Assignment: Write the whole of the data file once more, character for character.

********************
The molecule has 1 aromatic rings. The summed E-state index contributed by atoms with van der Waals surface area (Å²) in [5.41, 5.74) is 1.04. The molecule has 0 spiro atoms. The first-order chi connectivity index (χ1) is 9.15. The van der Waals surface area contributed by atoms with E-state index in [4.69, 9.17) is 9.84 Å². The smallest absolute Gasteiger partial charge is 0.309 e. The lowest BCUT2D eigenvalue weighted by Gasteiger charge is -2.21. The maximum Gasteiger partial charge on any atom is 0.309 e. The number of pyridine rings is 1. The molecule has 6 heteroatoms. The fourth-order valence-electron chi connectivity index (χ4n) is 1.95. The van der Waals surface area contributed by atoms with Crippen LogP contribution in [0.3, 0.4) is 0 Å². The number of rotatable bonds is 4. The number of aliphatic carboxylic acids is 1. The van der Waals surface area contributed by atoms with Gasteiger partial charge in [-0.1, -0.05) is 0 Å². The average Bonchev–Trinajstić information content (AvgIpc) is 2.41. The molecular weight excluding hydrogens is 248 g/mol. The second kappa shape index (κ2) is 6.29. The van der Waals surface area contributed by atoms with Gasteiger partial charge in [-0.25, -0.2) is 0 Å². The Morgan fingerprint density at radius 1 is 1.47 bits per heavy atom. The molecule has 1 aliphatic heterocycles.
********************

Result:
The molecule has 1 aromatic rings. The summed E-state index contributed by atoms with van der Waals surface area (Å²) in [5.41, 5.74) is 1.04. The molecule has 0 spiro atoms. The first-order chi connectivity index (χ1) is 9.15. The van der Waals surface area contributed by atoms with E-state index in [4.69, 9.17) is 9.84 Å². The smallest absolute Gasteiger partial charge is 0.309 e. The lowest BCUT2D eigenvalue weighted by Gasteiger charge is -2.21. The maximum Gasteiger partial charge on any atom is 0.309 e. The number of pyridine rings is 1. The molecule has 6 heteroatoms. The fourth-order valence-electron chi connectivity index (χ4n) is 1.95. The van der Waals surface area contributed by atoms with Crippen LogP contribution in [0.3, 0.4) is 0 Å². The number of rotatable bonds is 4. The number of aliphatic carboxylic acids is 1. The van der Waals surface area contributed by atoms with Gasteiger partial charge in [-0.1, -0.05) is 0 Å². The average Bonchev–Trinajstić information content (AvgIpc) is 2.41. The molecular weight excluding hydrogens is 248 g/mol. The second kappa shape index (κ2) is 6.29. The van der Waals surface area contributed by atoms with Gasteiger partial charge in [-0.25, -0.2) is 0 Å². The Morgan fingerprint density at radius 1 is 1.47 bits per heavy atom. The molecule has 1 aliphatic heterocycles.